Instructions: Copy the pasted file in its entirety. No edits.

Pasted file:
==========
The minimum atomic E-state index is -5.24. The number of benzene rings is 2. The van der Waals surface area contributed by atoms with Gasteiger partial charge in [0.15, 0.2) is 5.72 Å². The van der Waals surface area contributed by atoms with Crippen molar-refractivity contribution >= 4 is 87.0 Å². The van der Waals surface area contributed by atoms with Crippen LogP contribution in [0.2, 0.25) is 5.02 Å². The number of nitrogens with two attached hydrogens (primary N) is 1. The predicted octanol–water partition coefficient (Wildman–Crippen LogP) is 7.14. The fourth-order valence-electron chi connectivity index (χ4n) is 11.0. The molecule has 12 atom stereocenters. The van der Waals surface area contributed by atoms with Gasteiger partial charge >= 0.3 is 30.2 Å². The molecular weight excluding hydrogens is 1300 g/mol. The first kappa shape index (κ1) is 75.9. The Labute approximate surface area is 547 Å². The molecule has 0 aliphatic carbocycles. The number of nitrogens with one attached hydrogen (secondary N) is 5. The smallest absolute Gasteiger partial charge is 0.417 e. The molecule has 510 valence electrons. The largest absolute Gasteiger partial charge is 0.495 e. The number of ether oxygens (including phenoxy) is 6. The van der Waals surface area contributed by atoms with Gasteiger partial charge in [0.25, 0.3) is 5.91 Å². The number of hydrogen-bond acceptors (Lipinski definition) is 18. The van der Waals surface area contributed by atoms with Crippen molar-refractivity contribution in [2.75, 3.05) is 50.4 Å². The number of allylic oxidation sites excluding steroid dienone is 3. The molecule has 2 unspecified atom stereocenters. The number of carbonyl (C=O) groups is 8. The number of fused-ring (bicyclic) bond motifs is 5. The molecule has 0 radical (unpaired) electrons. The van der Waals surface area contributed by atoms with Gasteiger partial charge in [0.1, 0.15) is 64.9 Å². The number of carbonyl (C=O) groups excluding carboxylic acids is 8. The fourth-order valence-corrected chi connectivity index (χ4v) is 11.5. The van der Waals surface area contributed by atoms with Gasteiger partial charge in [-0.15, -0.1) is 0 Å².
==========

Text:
The minimum atomic E-state index is -5.24. The number of benzene rings is 2. The van der Waals surface area contributed by atoms with Gasteiger partial charge in [0.15, 0.2) is 5.72 Å². The van der Waals surface area contributed by atoms with Crippen molar-refractivity contribution >= 4 is 87.0 Å². The van der Waals surface area contributed by atoms with Crippen LogP contribution in [0.2, 0.25) is 5.02 Å². The number of nitrogens with two attached hydrogens (primary N) is 1. The predicted octanol–water partition coefficient (Wildman–Crippen LogP) is 7.14. The fourth-order valence-electron chi connectivity index (χ4n) is 11.0. The molecule has 12 atom stereocenters. The van der Waals surface area contributed by atoms with Gasteiger partial charge >= 0.3 is 30.2 Å². The molecular weight excluding hydrogens is 1300 g/mol. The first kappa shape index (κ1) is 75.9. The Labute approximate surface area is 547 Å². The molecule has 0 aliphatic carbocycles. The number of nitrogens with one attached hydrogen (secondary N) is 5. The smallest absolute Gasteiger partial charge is 0.417 e. The molecule has 510 valence electrons. The largest absolute Gasteiger partial charge is 0.495 e. The number of ether oxygens (including phenoxy) is 6. The van der Waals surface area contributed by atoms with Gasteiger partial charge in [0.25, 0.3) is 5.91 Å². The number of hydrogen-bond acceptors (Lipinski definition) is 18. The van der Waals surface area contributed by atoms with Crippen molar-refractivity contribution in [2.75, 3.05) is 50.4 Å². The number of allylic oxidation sites excluding steroid dienone is 3. The molecule has 2 unspecified atom stereocenters. The number of carbonyl (C=O) groups is 8. The number of fused-ring (bicyclic) bond motifs is 5. The molecule has 0 radical (unpaired) electrons. The van der Waals surface area contributed by atoms with Gasteiger partial charge in [0.1, 0.15) is 64.9 Å². The number of carbonyl (C=O) groups excluding carboxylic acids is 8. The fourth-order valence-corrected chi connectivity index (χ4v) is 11.5. The van der Waals surface area contributed by atoms with Gasteiger partial charge in [-0.15, -0.1) is 0 Å².